Targeted health innovation for global healthBMJ 2019; 366 doi: https://doi.org/10.1136/bmj.l5601 (Published 20 September 2019) Cite this as: BMJ 2019;366:l5601
- John-Arne Røttingen, chief executive1,
- Jeremy Farrar, director2
- 1Research Council of Norway, Oslo, Norway
- 2Wellcome Trust, London, UK
- Correspondence to: J-A Røttingen
Healthcare innovation and product development are currently happening at an unprecedented speed. New insights and ideas lead to new approaches to preventing, diagnosing, and treating disease and to how we deliver healthcare and promote health. Traditionally, the public sector has invested in open knowledge generation and the private sector in product development protected by intellectual property rights. In general, this has worked reasonably well, and new medicines are brought to market where there are clear signals of demand and an ability and willingness to pay for the innovation.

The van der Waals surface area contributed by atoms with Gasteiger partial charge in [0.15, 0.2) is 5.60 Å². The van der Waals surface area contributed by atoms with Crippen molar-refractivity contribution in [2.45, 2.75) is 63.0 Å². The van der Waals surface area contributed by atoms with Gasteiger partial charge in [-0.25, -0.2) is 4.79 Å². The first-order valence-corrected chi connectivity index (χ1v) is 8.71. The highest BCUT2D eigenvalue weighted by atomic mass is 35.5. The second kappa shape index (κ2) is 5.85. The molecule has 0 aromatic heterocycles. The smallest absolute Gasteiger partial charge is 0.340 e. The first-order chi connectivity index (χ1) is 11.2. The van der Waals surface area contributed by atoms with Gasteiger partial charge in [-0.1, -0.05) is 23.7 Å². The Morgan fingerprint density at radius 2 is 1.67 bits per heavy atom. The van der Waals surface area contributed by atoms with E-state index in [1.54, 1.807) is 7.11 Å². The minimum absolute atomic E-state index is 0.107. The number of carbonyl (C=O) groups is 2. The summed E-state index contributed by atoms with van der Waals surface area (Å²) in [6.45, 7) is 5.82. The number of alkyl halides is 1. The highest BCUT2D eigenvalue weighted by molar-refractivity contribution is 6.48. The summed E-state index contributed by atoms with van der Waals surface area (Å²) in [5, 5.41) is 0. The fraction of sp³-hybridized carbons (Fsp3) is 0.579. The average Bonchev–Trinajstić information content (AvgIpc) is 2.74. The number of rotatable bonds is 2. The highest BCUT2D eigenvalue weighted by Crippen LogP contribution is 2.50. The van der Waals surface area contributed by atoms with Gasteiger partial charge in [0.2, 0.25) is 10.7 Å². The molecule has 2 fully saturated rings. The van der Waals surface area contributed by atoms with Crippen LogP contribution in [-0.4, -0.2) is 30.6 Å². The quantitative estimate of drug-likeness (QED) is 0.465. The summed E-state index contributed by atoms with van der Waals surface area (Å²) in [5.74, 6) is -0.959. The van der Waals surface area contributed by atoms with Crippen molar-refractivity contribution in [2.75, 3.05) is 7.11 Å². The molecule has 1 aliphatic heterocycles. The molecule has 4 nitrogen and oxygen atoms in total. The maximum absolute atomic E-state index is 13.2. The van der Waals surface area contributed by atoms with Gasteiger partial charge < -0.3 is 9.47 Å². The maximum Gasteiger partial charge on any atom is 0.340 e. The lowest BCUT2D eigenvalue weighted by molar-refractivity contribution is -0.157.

For this innovation model to work, however, there must be an expected market demand. When populations have low purchasing power, their health needs do not translate into demand. This is the crux of the problem of insufficient product development for global health, and it means that public and philanthropic bodies have had to take a more prominent …